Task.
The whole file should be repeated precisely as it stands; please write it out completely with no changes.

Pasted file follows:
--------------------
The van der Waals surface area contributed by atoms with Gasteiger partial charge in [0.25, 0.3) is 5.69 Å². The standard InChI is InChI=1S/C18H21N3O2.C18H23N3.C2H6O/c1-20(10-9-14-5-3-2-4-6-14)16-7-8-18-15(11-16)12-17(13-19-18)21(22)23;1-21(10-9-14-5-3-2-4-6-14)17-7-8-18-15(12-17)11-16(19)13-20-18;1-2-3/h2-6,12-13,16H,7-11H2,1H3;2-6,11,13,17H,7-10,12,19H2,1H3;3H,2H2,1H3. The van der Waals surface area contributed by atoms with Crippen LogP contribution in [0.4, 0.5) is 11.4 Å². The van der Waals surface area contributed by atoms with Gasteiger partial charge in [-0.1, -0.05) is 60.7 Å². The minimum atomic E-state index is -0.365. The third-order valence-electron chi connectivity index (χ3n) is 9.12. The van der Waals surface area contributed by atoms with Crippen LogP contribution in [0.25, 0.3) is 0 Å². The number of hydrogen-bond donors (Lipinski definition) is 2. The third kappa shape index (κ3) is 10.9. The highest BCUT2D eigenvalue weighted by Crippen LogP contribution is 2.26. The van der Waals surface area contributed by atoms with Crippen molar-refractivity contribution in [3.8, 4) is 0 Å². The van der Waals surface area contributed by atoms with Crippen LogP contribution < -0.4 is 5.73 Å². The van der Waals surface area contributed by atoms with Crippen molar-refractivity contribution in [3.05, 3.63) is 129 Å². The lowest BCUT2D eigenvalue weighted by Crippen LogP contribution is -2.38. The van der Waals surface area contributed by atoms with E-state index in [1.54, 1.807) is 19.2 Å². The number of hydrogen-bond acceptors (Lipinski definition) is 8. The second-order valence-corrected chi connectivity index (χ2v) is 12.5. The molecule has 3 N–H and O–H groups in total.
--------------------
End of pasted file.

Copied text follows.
The van der Waals surface area contributed by atoms with Gasteiger partial charge in [0.25, 0.3) is 5.69 Å². The standard InChI is InChI=1S/C18H21N3O2.C18H23N3.C2H6O/c1-20(10-9-14-5-3-2-4-6-14)16-7-8-18-15(11-16)12-17(13-19-18)21(22)23;1-21(10-9-14-5-3-2-4-6-14)17-7-8-18-15(12-17)11-16(19)13-20-18;1-2-3/h2-6,12-13,16H,7-11H2,1H3;2-6,11,13,17H,7-10,12,19H2,1H3;3H,2H2,1H3. The van der Waals surface area contributed by atoms with Crippen LogP contribution in [0.4, 0.5) is 11.4 Å². The van der Waals surface area contributed by atoms with Gasteiger partial charge in [-0.1, -0.05) is 60.7 Å². The minimum atomic E-state index is -0.365. The third-order valence-electron chi connectivity index (χ3n) is 9.12. The van der Waals surface area contributed by atoms with Crippen LogP contribution in [0.25, 0.3) is 0 Å². The number of hydrogen-bond donors (Lipinski definition) is 2. The third kappa shape index (κ3) is 10.9. The highest BCUT2D eigenvalue weighted by Crippen LogP contribution is 2.26. The van der Waals surface area contributed by atoms with Crippen molar-refractivity contribution in [3.8, 4) is 0 Å². The van der Waals surface area contributed by atoms with Crippen LogP contribution < -0.4 is 5.73 Å². The van der Waals surface area contributed by atoms with Crippen molar-refractivity contribution in [3.05, 3.63) is 129 Å². The lowest BCUT2D eigenvalue weighted by Crippen LogP contribution is -2.38. The van der Waals surface area contributed by atoms with E-state index in [1.54, 1.807) is 19.2 Å². The number of hydrogen-bond acceptors (Lipinski definition) is 8. The second-order valence-corrected chi connectivity index (χ2v) is 12.5. The molecule has 3 N–H and O–H groups in total.